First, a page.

If I was ever held at gunpoint and ordered to give one piece of dog training advice to fix an unknown dog’s unknown behaviour problem, I know exactly what I would say.
No matter why I have been called in to see a dog, I always end up giving this piece of advice, because it solves such a wide variety of behaviour problems. Want to know what it is?
Reward Eye Contact
Just give your dog treats, praise, pats, and play time every time your dog glances up at you.
Sound silly? Try it for a day and you’ll see what an amazing difference it makes.
For one day, carry your dog’s favourite treats, or better yet your dog’s entire day’s worth of meals, in your pocket. EVERY time your dog happens to glance at you, say “yes! Good!” and offer food, and then give him or her lots of love.
At first you may need to encourage your dog to look at you. Most dogs are in the habit of looking at other things – trees, the food bowl, cats, fire hydrants. You might need to make kissy noises or jump around to get your dog to glance in your direction. But as soon as they do, no matter how quick of a glance it is, throw a party.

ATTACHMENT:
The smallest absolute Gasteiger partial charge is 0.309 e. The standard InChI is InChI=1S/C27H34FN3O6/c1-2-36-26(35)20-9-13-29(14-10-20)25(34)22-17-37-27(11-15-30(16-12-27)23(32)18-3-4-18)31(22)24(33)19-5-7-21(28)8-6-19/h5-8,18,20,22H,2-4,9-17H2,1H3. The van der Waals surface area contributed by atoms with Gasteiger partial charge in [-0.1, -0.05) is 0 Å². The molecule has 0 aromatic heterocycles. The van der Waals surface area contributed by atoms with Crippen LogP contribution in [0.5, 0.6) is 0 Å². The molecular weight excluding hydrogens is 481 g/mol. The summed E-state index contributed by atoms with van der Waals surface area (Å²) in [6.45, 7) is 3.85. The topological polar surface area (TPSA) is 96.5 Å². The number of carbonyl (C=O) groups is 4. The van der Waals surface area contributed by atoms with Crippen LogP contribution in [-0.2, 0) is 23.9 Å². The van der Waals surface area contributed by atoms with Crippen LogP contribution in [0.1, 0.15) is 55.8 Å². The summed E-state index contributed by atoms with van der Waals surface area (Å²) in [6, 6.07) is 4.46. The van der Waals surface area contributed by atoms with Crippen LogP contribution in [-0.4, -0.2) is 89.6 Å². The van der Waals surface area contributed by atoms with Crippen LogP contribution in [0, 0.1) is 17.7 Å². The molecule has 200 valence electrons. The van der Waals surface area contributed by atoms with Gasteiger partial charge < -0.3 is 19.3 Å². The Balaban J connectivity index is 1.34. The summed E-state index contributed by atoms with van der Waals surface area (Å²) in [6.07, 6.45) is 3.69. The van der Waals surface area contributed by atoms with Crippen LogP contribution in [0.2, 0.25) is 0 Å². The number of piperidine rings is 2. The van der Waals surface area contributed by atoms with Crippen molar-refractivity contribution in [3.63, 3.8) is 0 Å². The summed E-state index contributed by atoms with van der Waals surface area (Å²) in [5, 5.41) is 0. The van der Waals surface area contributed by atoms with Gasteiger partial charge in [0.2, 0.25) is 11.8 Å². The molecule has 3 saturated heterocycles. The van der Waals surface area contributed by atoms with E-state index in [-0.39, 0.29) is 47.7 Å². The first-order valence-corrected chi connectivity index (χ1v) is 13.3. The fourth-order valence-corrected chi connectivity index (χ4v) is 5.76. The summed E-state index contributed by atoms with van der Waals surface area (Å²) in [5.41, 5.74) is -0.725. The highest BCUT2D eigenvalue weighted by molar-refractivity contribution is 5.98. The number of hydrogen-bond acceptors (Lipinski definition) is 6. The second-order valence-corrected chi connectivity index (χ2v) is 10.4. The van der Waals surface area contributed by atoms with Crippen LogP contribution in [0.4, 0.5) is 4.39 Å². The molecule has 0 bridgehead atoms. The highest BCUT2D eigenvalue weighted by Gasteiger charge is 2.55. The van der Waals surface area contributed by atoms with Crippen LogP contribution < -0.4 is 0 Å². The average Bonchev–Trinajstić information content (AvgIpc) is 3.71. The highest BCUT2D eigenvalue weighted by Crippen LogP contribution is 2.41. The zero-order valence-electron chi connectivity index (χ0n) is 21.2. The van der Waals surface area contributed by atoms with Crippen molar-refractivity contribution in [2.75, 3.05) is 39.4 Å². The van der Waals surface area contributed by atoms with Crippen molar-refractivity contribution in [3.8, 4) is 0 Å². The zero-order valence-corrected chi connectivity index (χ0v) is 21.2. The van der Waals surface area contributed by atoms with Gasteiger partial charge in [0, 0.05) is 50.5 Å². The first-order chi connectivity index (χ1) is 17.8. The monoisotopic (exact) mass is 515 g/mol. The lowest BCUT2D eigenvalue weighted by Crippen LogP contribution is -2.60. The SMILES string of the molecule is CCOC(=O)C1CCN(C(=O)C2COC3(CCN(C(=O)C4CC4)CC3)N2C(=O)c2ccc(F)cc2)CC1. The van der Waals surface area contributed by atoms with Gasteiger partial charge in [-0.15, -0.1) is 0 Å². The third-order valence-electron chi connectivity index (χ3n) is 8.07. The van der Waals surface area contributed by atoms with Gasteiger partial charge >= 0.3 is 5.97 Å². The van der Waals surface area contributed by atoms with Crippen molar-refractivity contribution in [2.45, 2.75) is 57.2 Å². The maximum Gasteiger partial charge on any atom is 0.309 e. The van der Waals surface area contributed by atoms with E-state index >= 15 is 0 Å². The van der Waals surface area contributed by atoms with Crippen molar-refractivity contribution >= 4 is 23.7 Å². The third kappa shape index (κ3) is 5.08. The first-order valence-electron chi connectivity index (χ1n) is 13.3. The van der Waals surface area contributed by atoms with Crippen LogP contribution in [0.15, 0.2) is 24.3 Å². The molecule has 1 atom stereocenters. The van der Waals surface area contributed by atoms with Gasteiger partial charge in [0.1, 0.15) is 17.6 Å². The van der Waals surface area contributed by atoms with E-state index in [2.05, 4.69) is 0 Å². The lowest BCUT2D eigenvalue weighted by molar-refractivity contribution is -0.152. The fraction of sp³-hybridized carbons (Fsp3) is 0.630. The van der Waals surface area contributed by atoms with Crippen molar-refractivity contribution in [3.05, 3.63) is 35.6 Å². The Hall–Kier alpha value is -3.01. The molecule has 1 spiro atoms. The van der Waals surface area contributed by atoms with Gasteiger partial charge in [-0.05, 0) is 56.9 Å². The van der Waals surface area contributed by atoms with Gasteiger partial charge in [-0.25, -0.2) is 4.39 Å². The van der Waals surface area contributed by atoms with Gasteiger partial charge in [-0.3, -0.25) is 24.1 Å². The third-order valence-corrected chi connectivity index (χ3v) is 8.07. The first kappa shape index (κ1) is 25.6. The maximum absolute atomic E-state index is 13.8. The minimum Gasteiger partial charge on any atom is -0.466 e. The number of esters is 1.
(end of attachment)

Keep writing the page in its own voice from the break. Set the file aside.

By the end of the day, your dog will be following you around, staring constantly into your face.
What does that mean?
Well, it means that your dog is not trying to chew your shoes or break into the garbage or urinate behind the sofa. It means that your dog is not pulling your arm off on walks. In fact, your dog is now walking in a beautiful heel position at your side.
That’s right – just rewarding your dog for looking at you will make them fall into a lovely heel position as you walk.
It makes sense if you think about it. When you go for a walk with a friend, do you walk one behind the other? Of course not. You can’t see each other’s faces, which is a huge part of normal human conversation. So if you and your dog are talking and walking and looking each other in the face, your dog is going to want to walk next to you.
Suddenly, your dog is walking WITH you instead of being walked BY you. Suddenly, your dog realizes that you are a friend who wants to talk. Suddenly, you become the most interesting thing around.